Buckle up vs buck up

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Buckle up and buck up are two idioms that appear to be similar, but have very different meanings. An idiom is a word, group of words or phrase that has a figurative meaning that is not easily deduced from its literal definition. We will examine the definitions of buckle up and buck up, where they came from and some examples of their use in sentences.

The expression buckle up is used in a literal sense to admonish someone to fasten his seat belt. Buckle up is also used in a figurative sense to warn someone that something exciting, frightening or otherwise intense is about to happen. One might warn a friend to buckle up before relating a hair-raising story. Buckle up has been used for a long time in advertising campaigns encouraging drivers to fasten their seat belts. The use of buckle up as an idiom appeared at about the same time that seat belts were installed in passenger cars in the United States, in the 1960s. However, the sentiment was expressed earlier in the 1950 movie All About Eve by the character Margo Channing: “Fasten your seat belts, it’s going to be a bumpy night.”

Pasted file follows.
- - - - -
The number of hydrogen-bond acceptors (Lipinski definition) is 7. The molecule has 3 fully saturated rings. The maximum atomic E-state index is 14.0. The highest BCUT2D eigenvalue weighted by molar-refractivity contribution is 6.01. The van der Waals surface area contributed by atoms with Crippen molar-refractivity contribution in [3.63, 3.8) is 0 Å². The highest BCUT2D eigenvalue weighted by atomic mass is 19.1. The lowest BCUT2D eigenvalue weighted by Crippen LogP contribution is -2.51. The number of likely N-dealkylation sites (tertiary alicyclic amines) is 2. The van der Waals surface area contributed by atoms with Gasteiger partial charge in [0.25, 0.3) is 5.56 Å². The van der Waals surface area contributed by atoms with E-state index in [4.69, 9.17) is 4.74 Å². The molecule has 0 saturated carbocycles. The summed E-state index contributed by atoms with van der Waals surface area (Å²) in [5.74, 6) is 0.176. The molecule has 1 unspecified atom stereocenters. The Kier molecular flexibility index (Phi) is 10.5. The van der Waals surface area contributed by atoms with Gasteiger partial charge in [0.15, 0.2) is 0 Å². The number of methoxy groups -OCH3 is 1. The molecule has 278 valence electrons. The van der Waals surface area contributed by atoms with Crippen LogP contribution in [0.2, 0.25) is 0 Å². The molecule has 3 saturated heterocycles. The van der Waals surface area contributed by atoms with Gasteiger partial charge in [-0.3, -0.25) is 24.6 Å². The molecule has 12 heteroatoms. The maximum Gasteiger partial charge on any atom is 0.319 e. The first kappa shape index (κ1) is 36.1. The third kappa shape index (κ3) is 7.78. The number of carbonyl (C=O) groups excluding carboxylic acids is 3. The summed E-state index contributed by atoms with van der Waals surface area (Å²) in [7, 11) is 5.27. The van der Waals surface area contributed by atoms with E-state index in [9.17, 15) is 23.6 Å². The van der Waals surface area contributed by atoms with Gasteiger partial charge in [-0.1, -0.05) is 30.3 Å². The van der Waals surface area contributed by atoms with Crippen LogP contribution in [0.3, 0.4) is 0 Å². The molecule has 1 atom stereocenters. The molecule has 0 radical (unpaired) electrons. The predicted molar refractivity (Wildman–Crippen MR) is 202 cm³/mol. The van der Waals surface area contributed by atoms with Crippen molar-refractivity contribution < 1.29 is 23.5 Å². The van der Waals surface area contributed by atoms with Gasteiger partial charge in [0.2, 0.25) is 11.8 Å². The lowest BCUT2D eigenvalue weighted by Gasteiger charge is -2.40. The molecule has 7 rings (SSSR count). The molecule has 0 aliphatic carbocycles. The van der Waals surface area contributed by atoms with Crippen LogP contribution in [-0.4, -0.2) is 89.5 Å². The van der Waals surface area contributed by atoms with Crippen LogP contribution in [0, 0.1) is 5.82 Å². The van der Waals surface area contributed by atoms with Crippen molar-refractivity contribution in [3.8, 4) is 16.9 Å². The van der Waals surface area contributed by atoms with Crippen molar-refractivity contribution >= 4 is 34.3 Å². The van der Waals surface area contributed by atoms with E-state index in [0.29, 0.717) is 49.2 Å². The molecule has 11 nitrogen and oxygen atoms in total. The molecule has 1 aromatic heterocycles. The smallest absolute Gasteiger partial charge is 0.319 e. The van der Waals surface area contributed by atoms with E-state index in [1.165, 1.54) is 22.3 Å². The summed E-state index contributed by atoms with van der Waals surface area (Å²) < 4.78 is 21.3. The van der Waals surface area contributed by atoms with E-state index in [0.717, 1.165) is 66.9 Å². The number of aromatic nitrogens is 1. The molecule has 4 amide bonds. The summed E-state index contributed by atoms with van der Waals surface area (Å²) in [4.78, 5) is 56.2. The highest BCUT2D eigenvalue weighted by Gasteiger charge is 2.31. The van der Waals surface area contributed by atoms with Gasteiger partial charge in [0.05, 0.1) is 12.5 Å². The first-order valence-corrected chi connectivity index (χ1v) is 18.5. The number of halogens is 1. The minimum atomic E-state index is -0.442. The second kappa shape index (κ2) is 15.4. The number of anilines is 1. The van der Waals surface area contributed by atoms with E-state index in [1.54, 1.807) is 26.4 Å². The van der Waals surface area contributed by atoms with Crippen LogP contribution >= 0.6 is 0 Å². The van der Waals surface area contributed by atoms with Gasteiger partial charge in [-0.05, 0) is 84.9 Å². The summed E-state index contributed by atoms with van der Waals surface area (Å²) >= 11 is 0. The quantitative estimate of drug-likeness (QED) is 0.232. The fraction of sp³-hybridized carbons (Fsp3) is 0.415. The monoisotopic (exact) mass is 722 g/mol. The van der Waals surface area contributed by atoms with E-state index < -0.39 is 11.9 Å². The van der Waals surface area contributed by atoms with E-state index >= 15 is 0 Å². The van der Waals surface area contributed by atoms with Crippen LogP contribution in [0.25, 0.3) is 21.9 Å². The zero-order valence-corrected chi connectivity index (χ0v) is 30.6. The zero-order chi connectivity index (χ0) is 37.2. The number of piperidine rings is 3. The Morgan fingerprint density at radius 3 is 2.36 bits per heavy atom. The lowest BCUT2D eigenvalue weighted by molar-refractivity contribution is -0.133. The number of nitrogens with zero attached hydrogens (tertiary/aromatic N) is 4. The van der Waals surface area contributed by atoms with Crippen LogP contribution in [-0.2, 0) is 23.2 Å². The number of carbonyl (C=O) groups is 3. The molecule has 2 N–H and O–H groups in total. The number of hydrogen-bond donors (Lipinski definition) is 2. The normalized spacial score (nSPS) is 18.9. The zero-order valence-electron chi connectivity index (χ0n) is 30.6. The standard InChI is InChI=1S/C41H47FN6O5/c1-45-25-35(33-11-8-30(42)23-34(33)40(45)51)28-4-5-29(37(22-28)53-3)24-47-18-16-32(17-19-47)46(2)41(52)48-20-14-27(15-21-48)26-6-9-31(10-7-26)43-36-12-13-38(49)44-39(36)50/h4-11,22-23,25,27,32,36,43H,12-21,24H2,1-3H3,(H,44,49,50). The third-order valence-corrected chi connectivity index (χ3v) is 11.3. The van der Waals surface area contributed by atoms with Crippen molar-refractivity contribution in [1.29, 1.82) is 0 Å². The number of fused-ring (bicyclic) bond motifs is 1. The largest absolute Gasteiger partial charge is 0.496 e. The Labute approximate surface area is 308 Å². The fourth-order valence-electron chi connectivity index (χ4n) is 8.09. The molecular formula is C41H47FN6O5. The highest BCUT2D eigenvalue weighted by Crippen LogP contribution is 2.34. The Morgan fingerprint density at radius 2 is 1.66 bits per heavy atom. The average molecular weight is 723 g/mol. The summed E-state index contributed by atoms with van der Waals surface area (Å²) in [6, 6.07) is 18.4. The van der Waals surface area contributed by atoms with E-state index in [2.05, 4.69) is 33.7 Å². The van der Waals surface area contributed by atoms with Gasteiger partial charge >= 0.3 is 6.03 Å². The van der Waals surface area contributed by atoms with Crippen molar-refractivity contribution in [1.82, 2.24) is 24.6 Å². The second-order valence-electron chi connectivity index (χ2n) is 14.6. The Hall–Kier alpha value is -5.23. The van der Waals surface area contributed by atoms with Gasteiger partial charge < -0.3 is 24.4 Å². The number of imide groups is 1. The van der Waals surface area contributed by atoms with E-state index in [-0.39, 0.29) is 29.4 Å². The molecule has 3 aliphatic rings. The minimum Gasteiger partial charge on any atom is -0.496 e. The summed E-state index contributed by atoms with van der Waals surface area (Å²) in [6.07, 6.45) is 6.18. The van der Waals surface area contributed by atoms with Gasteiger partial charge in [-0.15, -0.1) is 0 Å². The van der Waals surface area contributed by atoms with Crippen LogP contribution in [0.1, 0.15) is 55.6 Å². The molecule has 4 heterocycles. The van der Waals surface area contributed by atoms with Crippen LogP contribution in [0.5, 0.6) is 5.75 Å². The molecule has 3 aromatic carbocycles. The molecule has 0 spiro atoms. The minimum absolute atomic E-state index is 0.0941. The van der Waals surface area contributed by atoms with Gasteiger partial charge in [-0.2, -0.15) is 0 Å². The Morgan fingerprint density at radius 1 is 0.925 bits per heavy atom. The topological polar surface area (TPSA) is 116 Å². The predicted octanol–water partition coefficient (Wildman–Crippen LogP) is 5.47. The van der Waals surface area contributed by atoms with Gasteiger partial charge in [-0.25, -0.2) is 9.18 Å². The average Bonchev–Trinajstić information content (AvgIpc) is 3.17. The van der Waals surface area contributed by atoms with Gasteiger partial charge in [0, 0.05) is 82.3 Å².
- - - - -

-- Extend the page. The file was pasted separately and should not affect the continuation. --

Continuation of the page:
Buck up is an admonition to toughen up or to cheer up. Buck up may be used to demand that someone quit acting in a cowardly or weak fashion, or to encourage someone to look on the bright side of life and not dwell on negative things. Buck up was first used in the 1800s, though at that time it meant to dress in a smart manner.


“As law enforcement, we have a special role in helping protect the safety of our citizens; we want to make sure that motorists ‘buckle up’ to keep themselves and their families safe” said Greg Rittger, the motor unit’s master deputy. (The Orlando Sentinel)

“Buckle up, it’s going to be a bumpy ride for the pound this week.” (Reuters)

“I talked to my sprint coach, John Mays, and he said, ‘At this point, he’s going to have to buck up, because there’s nothing we can do with that,'” Benson coach Leon McKenzie said.  (The Portland Tribune)

If one was stressed, the response was often, “buck up” or “get over it.” (The Deseret News)